Sen. Ossoff’s bipartisan bill with Sen. Marsha Blackburn (R-TN) will strengthen the nation’s centralized reporting system for the online exploitation of children
Bipartisan bill would also toughen penalties on websites and social media companies that fail to report crimes against children
Washington, D.C. — U.S. Senator Jon Ossoff’s bipartisan bill to protect children from online sexual abuse and exploitation has passed the U.S. Senate.
Sens. Ossoff and Marsha Blackburn (R-TN)’s bipartisan REPORT Act would strengthen the national tipline run by the National Center for Missing and Exploited Children (NCMEC) to collect reports of online exploitation and would require evidence to be preserved for a longer period, giving law enforcement more time to investigate and prosecute crimes.
“My bipartisan bill will ensure tech companies are held accountable to report and remove child sex abuse material and to strengthen protection for kids online,” Sen. Ossoff said. “At a time of such division in Congress, we brought Republicans and Democrats together to pass this urgent legislation to protect kids on the internet.”
“In today’s technological age, children have become increasingly vulnerable to online sexual exploitation,” said Senator Blackburn. “There is an urgent need to address loopholes in reporting these crimes and to equip the National Center for Missing and Exploited Children and law enforcement with the resources they need to adequately respond. I thank Senator Ossoff for his bipartisan partnership in this effort, and I look forward to the REPORT Act’s swift passage out of the House and to the President’s desk.”
The bill would also require websites and social media platforms to report crimes involving Federal trafficking and enticement of children, which they are not currently required to do. The legislation would also increase fines for companies that knowingly and willfully fail to report child sex abuse material on their site.
According to NCMEC, the tipline received over 32 million reports last year.
“The National Center for Missing and Exploited Children (NCMEC) is proud to celebrate Senate passage of the Revising Existing Procedures on Reporting via Technology (REPORT) Act today. We thank Senator Blackburn and Senator Ossoff for their continued leadership on online child safety issues. The passage of the REPORT Act is a critical step in the right direction as we continue to combat the rise of online child sexual exploitation,” NCMEC President & CEO Michelle DeLaune said. “NCMEC applauds the hard work by Senator Blackburn, Senator Ossoff, and all the Senate co-sponsors to pass the REPORT Act. We look forward to continuing our work with Senator Blackburn and Senator Ossoff to ensure the safety of children online, and we encourage House Leadership to join the fight and bring the REPORT Act to the floor for a vote. NCMEC is eager to see this timely legislation become law because every child deserves a safe childhood.”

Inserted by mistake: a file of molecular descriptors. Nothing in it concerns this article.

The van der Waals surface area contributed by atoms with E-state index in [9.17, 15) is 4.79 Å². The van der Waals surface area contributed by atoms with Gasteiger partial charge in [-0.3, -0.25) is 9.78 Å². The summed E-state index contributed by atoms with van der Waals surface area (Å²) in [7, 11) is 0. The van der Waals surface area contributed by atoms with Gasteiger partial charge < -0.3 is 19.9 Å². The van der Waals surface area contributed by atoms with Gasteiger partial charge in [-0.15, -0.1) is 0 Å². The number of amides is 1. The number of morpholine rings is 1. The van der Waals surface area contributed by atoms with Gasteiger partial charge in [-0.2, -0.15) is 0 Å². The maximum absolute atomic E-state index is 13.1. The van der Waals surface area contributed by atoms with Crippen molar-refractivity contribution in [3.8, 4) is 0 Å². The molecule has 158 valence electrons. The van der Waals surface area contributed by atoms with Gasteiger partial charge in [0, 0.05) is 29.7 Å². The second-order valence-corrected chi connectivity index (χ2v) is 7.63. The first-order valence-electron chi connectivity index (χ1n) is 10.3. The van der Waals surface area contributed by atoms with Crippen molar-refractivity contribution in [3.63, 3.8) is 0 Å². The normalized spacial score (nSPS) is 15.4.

Sen. Ossoff has heard from child welfare experts and local leaders across the state about this growing concern, who have noted that online child sexual abuse continues to run rampant but remains underreported in Georgia.
Earlier this month in a U.S. Senate Judiciary Committee hearing, Sen. Ossoff pressed FBI Director Christopher Wray to address sextortion schemes targeting children online amidst a reported 700% increase in their frequency since 2021 in Georgia.
In September, Sens. Ossoff and Blackburn launched an inquiry with Attorney General Merrick Garland about the FBI’s capacity to investigate and respond to crimes involving child sexual abuse and exploitation, highlighting a June 2023 report to Congress in which the DOJ cited an international threat assessment demonstrating that “the growth in online child sexual exploitation is outpacing our ability to respond.”
Last year, Sen. Ossoff and Sen. Chuck Grassley (R-IA) introduced a bipartisan bill to strengthen Federal protections against the sexual abuse of children. The bill passed the Senate earlier this year, and NCMEC urged lawmakers to pass it into law this year.
# # #